Tale of the tape: shoplifiting solution or just a band-aid?
To paraphrase the Stones, summer’s here and the time is right for stealing. Or, at least, that’s what the National Police Agency thinks. Incidents of shoplifting rise during the summer months, apparently because of all those minors with nothing constructive to do after school lets out. The NPA has produced a public service announcement stating unequivocally that “shoplifting is a crime” and arranged for it to be shown in movie theaters before screenings of the new Studio Ghibli animated movie “Kari-gurashi no Arietty” (The Borrowers), assuming that all those bored, itchy-fingered kids will be in the audience. The PSA takes the curious position that youngsters, particularly elementary school and junior high school students, don’t know that manbiki (shoplifting) is a hanzai (crime).
The NPA seems slightly behind the curve on this one, according to a recent report on NHK Tokyo’s Friday night news feature program, “Tokuho Shutoken” (Capital Special Report), which offered statistics showing that most shoplifting arrests involve adults. Fifteen years ago, it was mostly minors who stole things from retailers, but adult shoplifting subsequently skyrocketed, and last year there were 30 percent more arrests of people over 20. In fact, elderly people make up a good percentage of those arrested.
The reasons for this rise are many and not particularly difficult to comprehend. The main concern for retailers is how to prevent thefts from happening in their stores. The NHK report said that shoplifting in Tokyo alone accounted for business losses of ¥67 billion in 2009.
Japanese retailers have always resisted the security measures adopted overseas to prevent shoplifting, mainly because of Japan’s famous public order but also because of the special proprietor-customer dynamic that says you don’t do anything to make patrons feel uncomfortable, like asking them to check their bags at the door or put them in lockers, which is fairly common in the U.S. and Europe and is even a normal practice in South Korea.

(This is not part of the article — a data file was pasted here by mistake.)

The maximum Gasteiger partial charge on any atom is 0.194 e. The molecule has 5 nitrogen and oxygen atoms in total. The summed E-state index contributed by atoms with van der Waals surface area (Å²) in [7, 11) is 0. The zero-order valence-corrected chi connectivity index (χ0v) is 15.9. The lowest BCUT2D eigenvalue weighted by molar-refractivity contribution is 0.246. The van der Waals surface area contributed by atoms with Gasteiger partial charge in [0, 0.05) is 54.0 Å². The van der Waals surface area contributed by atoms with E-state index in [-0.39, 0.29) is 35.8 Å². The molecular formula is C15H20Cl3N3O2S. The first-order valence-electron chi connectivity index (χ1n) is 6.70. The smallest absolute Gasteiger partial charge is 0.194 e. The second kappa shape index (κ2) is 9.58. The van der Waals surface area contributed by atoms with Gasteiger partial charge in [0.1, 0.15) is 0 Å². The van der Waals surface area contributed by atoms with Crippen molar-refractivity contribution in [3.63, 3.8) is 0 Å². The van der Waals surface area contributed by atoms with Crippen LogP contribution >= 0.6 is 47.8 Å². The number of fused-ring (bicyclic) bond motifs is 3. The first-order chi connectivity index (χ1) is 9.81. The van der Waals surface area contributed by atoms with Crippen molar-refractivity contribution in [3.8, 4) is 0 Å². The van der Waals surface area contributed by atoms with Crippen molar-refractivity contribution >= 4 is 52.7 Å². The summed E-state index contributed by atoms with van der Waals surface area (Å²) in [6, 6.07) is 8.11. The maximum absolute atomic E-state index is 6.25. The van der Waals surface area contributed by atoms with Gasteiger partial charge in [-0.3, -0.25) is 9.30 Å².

Anti-shoplifting measures in Japan rely more on psychology. The NHK report showed how employees of a book store were trained to constantly greet customers with a cheery and loud “Irasshaimase!” (welcome), which supposedly has the effect of intimidating would-be boosters, especially if the employee manages to make eye contact with the customer. The implication is: “We are watching you.”
However, other than cameras, the occasional undercover security guard and the even rarer alarm gates the only generally accepted shoplifting-prevention measure in Japanese stores is the use of bags, which is meant to indicate that a person has paid for the items he or she is leaving the store with. Of course, resourceful shoplifters will easily think of ways of using bags to their advantage, but one thing the NHK special emphasized, at least with regard to older shoplifters, is that they aren’t always devious. If anything, they steal out of a need for attention or just out of compulsion.
The bigger problem with the bag solution is that, due to environmental concerns, many customers are bringing their own bags to stores so that they don’t have to use the plastic or paper ones that the stores provide. Again, in Europe and the U.S., retailers, especially supermarkets, actively discourage the use of bags. In South Korea, supermarkets regularly charge if you want bags. In Japan, since bags provide proof-of-purchase, there’s the problem of how do you know whether or not someone leaving a store with a non-disposable “eco bag” full of groceries didn’t steal them unless you check his receipt? The solution is embossed tape, which cashiers apply to the purchased items.
This is even a more dubious solution than the whole bag idea, since there aren’t usually enough security personnel in a store to check for the tape when a customer leaves. In fact, tape may actually do exactly what retailers are trying to avoid by not implementing truly effective security measures: It bugs the customers. I know several people who take offense to the practice, since its lack of common sense implies that customers are fools. That may be taking the issue a bit too much to heart, but, for sure, tape has no effect on shoplifting at all. It’s a psychological remedy, but the psychology is aimed backwards at the retailers, who fool themselves into thinking they’re actually doing something about the problem.
Super Value, a discount supermarket, has come up with a better idea. When you bring your gray basket to the checkout line, the cashier exchanges it for a yellow one without any handles. Since all customers bag their own groceries, anyone seen beyond the checkout area with a gray basket is automatically under suspicion. It isn’t a perfect system — dedicated shoplifters can probably think of ways of sneaking out merchandise without using baskets — but it certainly makes more sense than the tape method, which is just plain lazy.